Your Community Profile


Now it’s time to learn more about the community you’ll be serving. We’ve created a special website that lets you search for your community either by ZIP Code or county and view demographic and poverty data from the Census Bureau. Explore the data to learn about poverty, education, race, employment, and income levels in your community. You can also download or print a report that includes the data, and share a link to your Community Profile with others by email or a social media post.

You may not be able to map the exact boundaries of your community, so choose the geography that most closely matches your community.

Visit the Social Explorer website to create your Community Profile report.

Dive deeper

For more insights into your community, explore the following websites:

  • Paycheck to Paycheck — Explores the ability of working households to afford typical housing in metropolitan areas across the country. Compare the costs of home ownership and rental to the median incomes for different occupations.
  • The Economic Policy Institute's Family Budget Calculator This site will help you understand the costs of basic budget items in your community and the approximate wages that families of different sizes need to make ends meet. .
  • American FactFinder The US Census Bureau’s website for accessing and exploring the full range of Ccensus data. .
  • Census Scope — Features a wide array of datasets, searchable by county, that can give you unique insights into your community including segregation indices, migration, household and family structure, and occupation. They may have tailored data and reports on your state and county.
  • USDA — Features county-level data that are searchable by poverty, population, unemployment and median household income, and education.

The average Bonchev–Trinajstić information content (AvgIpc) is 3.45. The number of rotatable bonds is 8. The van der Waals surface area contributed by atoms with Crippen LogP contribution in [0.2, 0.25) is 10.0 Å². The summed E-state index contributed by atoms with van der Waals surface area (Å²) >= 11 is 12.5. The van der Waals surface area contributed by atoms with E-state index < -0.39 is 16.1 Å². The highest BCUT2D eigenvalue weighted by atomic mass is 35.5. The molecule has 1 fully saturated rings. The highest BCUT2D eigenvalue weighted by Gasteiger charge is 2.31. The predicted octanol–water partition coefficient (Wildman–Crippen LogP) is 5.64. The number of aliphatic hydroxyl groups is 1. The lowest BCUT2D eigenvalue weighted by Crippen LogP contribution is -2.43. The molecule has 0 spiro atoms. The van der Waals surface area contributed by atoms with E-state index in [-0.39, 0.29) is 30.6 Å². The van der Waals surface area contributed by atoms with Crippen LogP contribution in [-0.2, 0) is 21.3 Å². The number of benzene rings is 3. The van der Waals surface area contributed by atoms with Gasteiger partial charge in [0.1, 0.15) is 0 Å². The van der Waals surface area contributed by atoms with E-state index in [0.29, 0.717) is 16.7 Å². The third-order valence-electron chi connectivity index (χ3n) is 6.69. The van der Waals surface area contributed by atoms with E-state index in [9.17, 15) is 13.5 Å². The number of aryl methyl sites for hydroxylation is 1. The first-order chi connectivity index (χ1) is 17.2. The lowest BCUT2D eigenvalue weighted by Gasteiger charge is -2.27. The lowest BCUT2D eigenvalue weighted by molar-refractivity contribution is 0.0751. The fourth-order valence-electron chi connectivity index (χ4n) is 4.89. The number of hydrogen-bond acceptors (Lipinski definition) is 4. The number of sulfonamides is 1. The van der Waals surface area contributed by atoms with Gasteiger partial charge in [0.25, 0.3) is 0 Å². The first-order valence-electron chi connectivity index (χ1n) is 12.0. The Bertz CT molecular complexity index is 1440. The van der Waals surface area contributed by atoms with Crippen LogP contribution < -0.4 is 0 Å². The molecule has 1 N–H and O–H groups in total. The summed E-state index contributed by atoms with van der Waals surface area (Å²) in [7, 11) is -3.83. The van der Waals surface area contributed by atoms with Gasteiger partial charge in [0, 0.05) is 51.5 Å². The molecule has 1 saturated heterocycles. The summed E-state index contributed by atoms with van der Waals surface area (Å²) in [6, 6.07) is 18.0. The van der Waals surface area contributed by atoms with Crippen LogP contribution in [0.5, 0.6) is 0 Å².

• USDA Rural Poverty — Features resources on rural poverty and well-being.

Using your Community Profile

Understanding the community you’ll be serving is key to your capacity-building work as a VISTA. Share and discuss your Community Profile report with your VISTA Supervisor at your next check in. Ask him or her if the statistics reflect his/her personal experience with the demographics and poverty of the community. Brainstorm together ways you can use this data in your work as a VISTA. For example, you can use the data to design effective programs that meet the needs of your community, communicate those needs to prospective funders, and develop partnerships that reflect and support your community.

In closing, Stephen Pimpare provides a good reminder of the role numbers play in assembling the big picture.

Audio Transcript: …averages can obscure. Think of it in human terms. No one you meet is an average. No one in your community is an average. No one your agency serves is an average. Each of them will have their own particular kinds of experiences.

So, you should be able to describe the poverty rates in your area and how that varies from neighborhood to neighborhood, from race to race, from gender to gender, from age to age. But don't make assumptions that everybody in need of assistance is going to neatly fit into what you identify to be their prescribed category.